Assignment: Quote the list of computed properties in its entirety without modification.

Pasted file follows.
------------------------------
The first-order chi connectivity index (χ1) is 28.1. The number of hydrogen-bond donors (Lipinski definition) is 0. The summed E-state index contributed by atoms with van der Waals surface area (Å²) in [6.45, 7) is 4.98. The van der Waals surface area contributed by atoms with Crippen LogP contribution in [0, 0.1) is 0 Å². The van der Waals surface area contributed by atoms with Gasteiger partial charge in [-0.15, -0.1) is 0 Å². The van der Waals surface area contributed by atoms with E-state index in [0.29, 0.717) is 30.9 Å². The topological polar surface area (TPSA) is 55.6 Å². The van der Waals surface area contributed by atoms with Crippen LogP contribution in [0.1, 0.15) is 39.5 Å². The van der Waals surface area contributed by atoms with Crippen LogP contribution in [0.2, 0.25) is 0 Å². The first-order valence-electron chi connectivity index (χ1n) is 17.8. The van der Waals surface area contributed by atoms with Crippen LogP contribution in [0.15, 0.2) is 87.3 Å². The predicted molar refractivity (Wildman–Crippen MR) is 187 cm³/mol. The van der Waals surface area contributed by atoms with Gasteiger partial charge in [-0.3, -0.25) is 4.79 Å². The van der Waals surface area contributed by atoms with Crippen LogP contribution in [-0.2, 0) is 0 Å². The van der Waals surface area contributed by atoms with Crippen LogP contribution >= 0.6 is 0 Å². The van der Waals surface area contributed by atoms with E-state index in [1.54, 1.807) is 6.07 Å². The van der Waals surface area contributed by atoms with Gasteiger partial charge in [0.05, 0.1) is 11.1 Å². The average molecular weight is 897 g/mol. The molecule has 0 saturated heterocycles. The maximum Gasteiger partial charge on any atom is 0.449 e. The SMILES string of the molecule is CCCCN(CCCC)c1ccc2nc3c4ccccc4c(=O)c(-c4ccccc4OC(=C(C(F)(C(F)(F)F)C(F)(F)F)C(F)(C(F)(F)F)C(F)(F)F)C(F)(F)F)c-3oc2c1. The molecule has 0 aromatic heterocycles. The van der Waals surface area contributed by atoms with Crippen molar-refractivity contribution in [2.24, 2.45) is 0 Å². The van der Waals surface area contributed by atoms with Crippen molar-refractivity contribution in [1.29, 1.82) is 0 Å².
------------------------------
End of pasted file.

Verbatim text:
The first-order chi connectivity index (χ1) is 28.1. The number of hydrogen-bond donors (Lipinski definition) is 0. The summed E-state index contributed by atoms with van der Waals surface area (Å²) in [6.45, 7) is 4.98. The van der Waals surface area contributed by atoms with Crippen LogP contribution in [0, 0.1) is 0 Å². The van der Waals surface area contributed by atoms with Gasteiger partial charge in [-0.15, -0.1) is 0 Å². The van der Waals surface area contributed by atoms with E-state index in [0.29, 0.717) is 30.9 Å². The topological polar surface area (TPSA) is 55.6 Å². The van der Waals surface area contributed by atoms with Crippen LogP contribution in [0.1, 0.15) is 39.5 Å². The van der Waals surface area contributed by atoms with Crippen LogP contribution in [0.2, 0.25) is 0 Å². The first-order valence-electron chi connectivity index (χ1n) is 17.8. The van der Waals surface area contributed by atoms with Crippen LogP contribution in [0.15, 0.2) is 87.3 Å². The predicted molar refractivity (Wildman–Crippen MR) is 187 cm³/mol. The van der Waals surface area contributed by atoms with Gasteiger partial charge in [-0.3, -0.25) is 4.79 Å². The van der Waals surface area contributed by atoms with Crippen LogP contribution in [-0.2, 0) is 0 Å². The van der Waals surface area contributed by atoms with Crippen LogP contribution >= 0.6 is 0 Å². The van der Waals surface area contributed by atoms with E-state index in [1.54, 1.807) is 6.07 Å². The van der Waals surface area contributed by atoms with Gasteiger partial charge in [0.05, 0.1) is 11.1 Å². The average molecular weight is 897 g/mol. The molecule has 0 saturated heterocycles. The maximum Gasteiger partial charge on any atom is 0.449 e. The SMILES string of the molecule is CCCCN(CCCC)c1ccc2nc3c4ccccc4c(=O)c(-c4ccccc4OC(=C(C(F)(C(F)(F)F)C(F)(F)F)C(F)(C(F)(F)F)C(F)(F)F)C(F)(F)F)c-3oc2c1. The molecule has 0 aromatic heterocycles. The van der Waals surface area contributed by atoms with Crippen molar-refractivity contribution in [2.24, 2.45) is 0 Å². The van der Waals surface area contributed by atoms with Crippen molar-refractivity contribution in [1.29, 1.82) is 0 Å².